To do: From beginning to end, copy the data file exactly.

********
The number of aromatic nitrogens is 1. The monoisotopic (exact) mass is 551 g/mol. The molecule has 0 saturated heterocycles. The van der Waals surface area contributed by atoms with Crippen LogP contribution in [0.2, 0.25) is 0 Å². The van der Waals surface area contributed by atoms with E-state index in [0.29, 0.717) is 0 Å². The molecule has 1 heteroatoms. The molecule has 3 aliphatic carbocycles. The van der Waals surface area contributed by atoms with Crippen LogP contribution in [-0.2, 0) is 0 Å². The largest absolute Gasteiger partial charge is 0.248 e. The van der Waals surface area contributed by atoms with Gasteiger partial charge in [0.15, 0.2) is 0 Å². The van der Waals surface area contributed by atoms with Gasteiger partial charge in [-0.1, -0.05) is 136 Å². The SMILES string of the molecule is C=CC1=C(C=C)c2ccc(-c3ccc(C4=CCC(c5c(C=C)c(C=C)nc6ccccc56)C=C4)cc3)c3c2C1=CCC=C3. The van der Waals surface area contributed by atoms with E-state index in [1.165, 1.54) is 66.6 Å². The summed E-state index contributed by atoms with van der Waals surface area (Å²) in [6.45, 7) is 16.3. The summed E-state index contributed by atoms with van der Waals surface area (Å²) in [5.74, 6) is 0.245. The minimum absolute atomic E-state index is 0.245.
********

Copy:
The number of aromatic nitrogens is 1. The monoisotopic (exact) mass is 551 g/mol. The molecule has 0 saturated heterocycles. The van der Waals surface area contributed by atoms with Crippen LogP contribution in [0.2, 0.25) is 0 Å². The van der Waals surface area contributed by atoms with E-state index in [0.29, 0.717) is 0 Å². The molecule has 1 heteroatoms. The molecule has 3 aliphatic carbocycles. The van der Waals surface area contributed by atoms with Crippen LogP contribution in [-0.2, 0) is 0 Å². The largest absolute Gasteiger partial charge is 0.248 e. The van der Waals surface area contributed by atoms with Gasteiger partial charge in [0.15, 0.2) is 0 Å². The van der Waals surface area contributed by atoms with Gasteiger partial charge in [-0.1, -0.05) is 136 Å². The SMILES string of the molecule is C=CC1=C(C=C)c2ccc(-c3ccc(C4=CCC(c5c(C=C)c(C=C)nc6ccccc56)C=C4)cc3)c3c2C1=CCC=C3. The van der Waals surface area contributed by atoms with E-state index in [1.165, 1.54) is 66.6 Å². The summed E-state index contributed by atoms with van der Waals surface area (Å²) in [6.45, 7) is 16.3. The summed E-state index contributed by atoms with van der Waals surface area (Å²) in [5.74, 6) is 0.245. The minimum absolute atomic E-state index is 0.245.